One of the great days of the year is almost upon us for Scots around the world.
What is Burns Night?
It’s a celebration of the life and work of Scotland’s national poet, Robert Burns (1759-96). Affectionately known as Rabbie Burns, or sometimes the Bard of Ayrshire, he was one of the forefathers of the Romantic movement. His work has inspired generations of poets, writers and even political activists.
When does Burns Night fall?
It’s observed on Burns’s birthday, 25 January, though many Scots across the world hold their ‘Burns Supper’ on the nearest weekend. And Scots really do celebrate: it’s become at least as visible a national day in Scotland as St Andrews Day, which falls on November 30.
How long have people been celebrating Burns Night?
Since 1801, when a small gathering of his friends was held in July – on the fifth anniversary of the poet’s untimely death at the age of just 37. A few months later the Burns club in Greenock (which still exists today) held a similar celebration on what would have been the poet’s 43rd birthday. The tradition has continued ever since.
Where can I go to join the celebrations?
Top of the list would have been The National Trust for Scotland’s event at the house where Burns was born in Alloway. Sadly, it’s already sold out, but they are running more events during the week – including throwing open the doors of Burns Cottage to visitors on Sunday 29 for a ‘Big Birthday Bash’ which includes a haggis hurling championship. (Yes, haggis hurling is a real thing.)
Restaurants around the country (and indeed the world) will be running special events. Edinburgh’s magnificent headquarters of the Scottish Malt Whisky Society is holding a special evening, and Visit Scotland have a large list of ideas. In London, Mac & Wild’s two restaurants and Boisdale’s restaurants are both offering Burns-related menus for a week or two – Mac & Wild are even doing a whisky flight to go with their Burns-themed set menu. In Richmond (Surrey, not Yorkshire) The Bingham is holding a wine tasting Burns Supper on 25th January; and out in Suffolk the Turks Head has a special menu in place from the 25th to the 28th.
What do I need to do to hold my own Burns Supper?
A haggis. Neeps (turnips) and tatties (mashed potato). Whisky. A room full of friends. A bagpiper, to ‘pipe in the haggis’ as it’s carried in on a silver salver. A fancy knife with which to divide the haggis. And someone in attendance who can give a decent reading of ‘Address to a Haggis‘ – the magical poem by Burns which contains this immortal line: “Great chieftan o the puddin’-race!”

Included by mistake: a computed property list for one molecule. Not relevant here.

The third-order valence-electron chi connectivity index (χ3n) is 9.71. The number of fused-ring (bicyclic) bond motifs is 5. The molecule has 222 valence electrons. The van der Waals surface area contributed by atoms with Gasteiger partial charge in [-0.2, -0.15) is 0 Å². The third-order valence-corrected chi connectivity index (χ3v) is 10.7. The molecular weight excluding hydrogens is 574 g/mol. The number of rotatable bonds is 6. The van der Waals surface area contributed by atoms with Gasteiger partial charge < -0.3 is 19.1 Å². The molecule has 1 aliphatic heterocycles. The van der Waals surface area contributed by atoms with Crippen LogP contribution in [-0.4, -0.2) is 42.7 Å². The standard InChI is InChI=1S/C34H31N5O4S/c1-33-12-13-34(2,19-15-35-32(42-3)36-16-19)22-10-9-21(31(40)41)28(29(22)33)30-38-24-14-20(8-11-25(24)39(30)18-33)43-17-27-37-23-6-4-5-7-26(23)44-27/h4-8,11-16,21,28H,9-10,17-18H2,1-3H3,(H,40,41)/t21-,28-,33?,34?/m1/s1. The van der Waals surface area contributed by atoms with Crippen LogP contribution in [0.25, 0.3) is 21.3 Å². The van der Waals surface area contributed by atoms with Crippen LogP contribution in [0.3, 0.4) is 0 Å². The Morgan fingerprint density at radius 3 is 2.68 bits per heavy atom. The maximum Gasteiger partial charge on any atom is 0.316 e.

There are other bits and pieces which you could also go ahead with. Die-hard traditionalists, for example, will insist that a starter of cullen skink (or some other traditional Scottish soup) is non-negotiable. But we’ll forgive you if you pass on that, or if time, money or logistics mean you have to use a CD or a Youtube clip to provide the bagpipes.
One more thing though: you probably ought to say the Selkirk Grace before anybody tucks in.
Some hae meat an canna eat,
And some wad eat that want it;
But we hae meat, and we can eat,
And sae let the Lord be thankit.
Do I really need to eat the haggis?
Yes. Just man-up (or woman-up) and get stuck in, because it’s a genuinely delicious dish. As for all that nonsense you may have heard about how it is made? The stories are all entirely true… but before you turn your nose up, just ask yourself what you think most sausages are made of.
If you really insist on not eating a full, delicious plate of haggis, neeps and tatties, you could always try this: a blob of haggis surround by little piped towers of mashed potato and mashed turnip, and all served up on a Nairn oatcake. It’s the sort of canapé Rabbie himself might have approved of – particularly if it were passed round by a comely serving girl. The naughty poet fathered three of his twelve children via various domestic staff across Scotland.